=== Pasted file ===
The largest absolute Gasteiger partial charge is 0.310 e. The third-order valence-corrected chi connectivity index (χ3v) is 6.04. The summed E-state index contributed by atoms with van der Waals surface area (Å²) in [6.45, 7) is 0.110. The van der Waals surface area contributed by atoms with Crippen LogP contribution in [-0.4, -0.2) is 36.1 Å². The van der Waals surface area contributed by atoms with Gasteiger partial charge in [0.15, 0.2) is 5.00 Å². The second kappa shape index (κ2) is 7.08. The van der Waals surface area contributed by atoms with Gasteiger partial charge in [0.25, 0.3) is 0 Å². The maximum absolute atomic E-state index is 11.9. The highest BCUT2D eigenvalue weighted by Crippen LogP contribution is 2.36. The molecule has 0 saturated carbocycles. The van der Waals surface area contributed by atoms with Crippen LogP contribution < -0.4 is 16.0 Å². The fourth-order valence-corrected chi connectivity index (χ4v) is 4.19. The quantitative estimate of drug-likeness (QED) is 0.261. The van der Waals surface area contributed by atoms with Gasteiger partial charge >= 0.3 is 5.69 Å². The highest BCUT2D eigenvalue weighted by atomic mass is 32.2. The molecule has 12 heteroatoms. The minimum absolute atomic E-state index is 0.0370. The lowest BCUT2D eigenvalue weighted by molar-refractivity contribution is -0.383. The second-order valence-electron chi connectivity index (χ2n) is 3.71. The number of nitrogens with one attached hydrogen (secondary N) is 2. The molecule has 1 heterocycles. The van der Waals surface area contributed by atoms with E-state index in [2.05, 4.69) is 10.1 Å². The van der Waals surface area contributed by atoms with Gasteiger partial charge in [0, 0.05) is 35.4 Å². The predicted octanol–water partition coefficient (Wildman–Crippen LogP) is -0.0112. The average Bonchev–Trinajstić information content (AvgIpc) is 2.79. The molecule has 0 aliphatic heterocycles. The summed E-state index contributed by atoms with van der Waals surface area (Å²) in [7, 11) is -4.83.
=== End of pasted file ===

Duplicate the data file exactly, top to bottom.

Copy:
The largest absolute Gasteiger partial charge is 0.310 e. The third-order valence-corrected chi connectivity index (χ3v) is 6.04. The summed E-state index contributed by atoms with van der Waals surface area (Å²) in [6.45, 7) is 0.110. The van der Waals surface area contributed by atoms with Crippen LogP contribution in [-0.4, -0.2) is 36.1 Å². The van der Waals surface area contributed by atoms with Gasteiger partial charge in [0.15, 0.2) is 5.00 Å². The second kappa shape index (κ2) is 7.08. The van der Waals surface area contributed by atoms with Gasteiger partial charge in [0.25, 0.3) is 0 Å². The maximum absolute atomic E-state index is 11.9. The highest BCUT2D eigenvalue weighted by Crippen LogP contribution is 2.36. The molecule has 0 saturated carbocycles. The van der Waals surface area contributed by atoms with Crippen LogP contribution < -0.4 is 16.0 Å². The fourth-order valence-corrected chi connectivity index (χ4v) is 4.19. The quantitative estimate of drug-likeness (QED) is 0.261. The van der Waals surface area contributed by atoms with Gasteiger partial charge >= 0.3 is 5.69 Å². The highest BCUT2D eigenvalue weighted by atomic mass is 32.2. The molecule has 12 heteroatoms. The minimum absolute atomic E-state index is 0.0370. The lowest BCUT2D eigenvalue weighted by molar-refractivity contribution is -0.383. The second-order valence-electron chi connectivity index (χ2n) is 3.71. The number of nitrogens with one attached hydrogen (secondary N) is 2. The molecule has 1 heterocycles. The van der Waals surface area contributed by atoms with E-state index in [2.05, 4.69) is 10.1 Å². The van der Waals surface area contributed by atoms with Gasteiger partial charge in [0, 0.05) is 35.4 Å². The predicted octanol–water partition coefficient (Wildman–Crippen LogP) is -0.0112. The average Bonchev–Trinajstić information content (AvgIpc) is 2.79. The molecule has 0 aliphatic heterocycles. The summed E-state index contributed by atoms with van der Waals surface area (Å²) in [7, 11) is -4.83.